The move was announced on March 19 as part of a number of measures introduced in response to the coronavirus, and CommBank (CBA) said it expected the move to affect almost 750,000 of its 1.7 million home loan borrowers. 

Customers were notified via an email last week the one-off change would be rolled out from 1-5 May.

Customers who wished to opt-out from the change could do so by changing their direct debit via the CBA app or contacting the bank directly after 6 May. 

For customers already paying the minimum, nothing will change.

Buying a home or looking to refinance? The table below features home loans with some of the lowest variable interest rates on the market for owner occupiers. 

Update resultsUpdate
LenderHome LoanInterest Rate Comparison Rate* Monthly Repayment Repayment type Rate Type Offset Redraw Ongoing Fees Upfront Fees LVR Lump Sum Repayment Additional Repayments Split Loan Option TagsFeaturesLinkCompare
6.04% p.a.
6.06% p.a.
Principal & Interest
Featured Online ExclusiveUp To $4K Cashback
  • Immediate cashback upon settlement
  • $2,000 for loans up to $700,000
  • $4,000 for loans over $700,000
5.99% p.a.
5.90% p.a.
Principal & Interest
Featured Apply In Minutes
  • No application or ongoing fees. Annual rate discount
  • Unlimited redraws & additional repayments. LVR <80%
  • A low-rate variable home loan from a 100% online lender. Backed by the Commonwealth Bank.
Important Information and Comparison Rate Warning

Base criteria of: a $400,000 loan amount, variable, fixed, principal and interest (P&I) home loans with an LVR (loan-to-value) ratio of at least 80%. However, the ‘Compare Home Loans’ table allows for calculations to be made on variables as selected and input by the user. Some products will be marked as promoted, featured or sponsored and may appear prominently in the tables regardless of their attributes. All products will list the LVR with the product and rate which are clearly published on the product provider’s website. Monthly repayments, once the base criteria are altered by the user, will be based on the selected products’ advertised rates and determined by the loan amount, repayment type, loan term and LVR as input by the user/you. *The Comparison rate is based on a $150,000 loan over 25 years. Warning: this comparison rate is true only for this example and may not include all fees and charges. Different terms, fees or other loan amounts might result in a different comparison rate. Rates correct as of . View disclaimer.

CBA said in a statement the change was designed to give customers experiencing financial hardship a cash injection. 

"Over the past couple of months, and in particular since the coronavirus pandemic was declared, we have been contacted by hundreds of thousands of our customers seeking help and financial relief, particularly from those people who have been stood down by their employers or have lost their jobs," the bank said.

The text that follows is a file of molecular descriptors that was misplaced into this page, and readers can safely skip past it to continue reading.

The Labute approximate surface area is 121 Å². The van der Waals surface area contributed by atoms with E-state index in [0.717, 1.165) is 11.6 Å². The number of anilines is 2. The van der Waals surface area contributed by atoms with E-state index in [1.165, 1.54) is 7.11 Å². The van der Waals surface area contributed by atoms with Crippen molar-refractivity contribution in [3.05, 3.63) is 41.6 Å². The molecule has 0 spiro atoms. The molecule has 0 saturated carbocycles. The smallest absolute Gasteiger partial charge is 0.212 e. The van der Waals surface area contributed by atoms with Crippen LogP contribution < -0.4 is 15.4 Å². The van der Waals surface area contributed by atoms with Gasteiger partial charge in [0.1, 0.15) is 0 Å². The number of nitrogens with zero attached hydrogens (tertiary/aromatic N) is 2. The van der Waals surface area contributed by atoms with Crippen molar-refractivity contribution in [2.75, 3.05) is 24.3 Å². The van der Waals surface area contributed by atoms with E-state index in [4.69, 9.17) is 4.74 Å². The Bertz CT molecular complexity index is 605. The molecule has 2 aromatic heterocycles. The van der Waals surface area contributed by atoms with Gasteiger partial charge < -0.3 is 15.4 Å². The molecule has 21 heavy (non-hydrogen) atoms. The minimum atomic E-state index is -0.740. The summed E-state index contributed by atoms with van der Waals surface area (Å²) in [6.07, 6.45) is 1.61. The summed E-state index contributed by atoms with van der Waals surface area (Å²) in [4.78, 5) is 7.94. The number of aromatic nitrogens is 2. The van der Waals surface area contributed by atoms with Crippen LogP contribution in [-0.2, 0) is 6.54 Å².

"This has had a significant and substantial effect on their income.

"As a consequence, we have announced several measures to support our customers including moving nearly three-quarters of a million of home loan borrowers to the monthly minimum repayment amount."

CBA said the change would release an average of $400 a month for customers but recognised the move wouldn't please everyone. 

"We do understand that this decision does not suit all of our customers and appreciate that we may have caused some of them an inconvenience."

The big four bank said it had received around 2,600 complaints as a result of the move, representing 0.35% of their affected customers. 

The move has been labelled controversial by many, as the consequences of not opting out could see the loan take longer to repay. 

Should you reduce your home loan repayments to the minimum? 

Nothing comes for free and despite the CBA figure of customers getting an extra $400 a month for reducing their payments, it's likely the move will cost more down the track. 

For customers experiencing financial hardship, lowering your repayments to the minimum might be a necessity, especially for those struggling to meet the repayments on their home. 

But for those not in this boat, keeping your repayment as is will usually be financially beneficial. 

So how does this work?

You can pay more than the minimum loan repayment and actually pay off your home loan faster, since a greater share of your repayments will be paying off the loan’s principal and less in interest.

You can pay off bigger chunks of your home loan by keeping repayments the same, as this could be much more financially beneficial than saving money to spend on items in the short term, as home loans are one of, if not the single biggest expense you’ll ever have.

In the table below you can see the tens of thousands you could save by resisting the temptation to lower your repayments after a rate cut from 4.00% p.a. to 3.50% p.a.

Interest rate

Monthly repayments

Total repayment

Total savings (from 4.00% p.a.)

Loan length

4.00% p.a.




30 years

3.50% p.a. (after two years of paying 4.00% p.a)




30 years

3.50% p.a. (after two years of paying 4.00% p.a)

$1,910 (minimum repayment of $1802 + extra payment of $108



27.5 years

Note: This scenario assumes there’s no more rate changes after the rate falls to 3.50 p.a%

Assuming you kept your repayments in this mock scenario at $1,910 despite the lower interest rate of 3.50% p.a (which kicked in two years into the loan), the rate cut could save you $58,670 over the life of the loan - over $22,500 more than if you’d lowered your repayments to the new minimum of $1,802.

It could also see you pay off your loan two and a half years earlier. 

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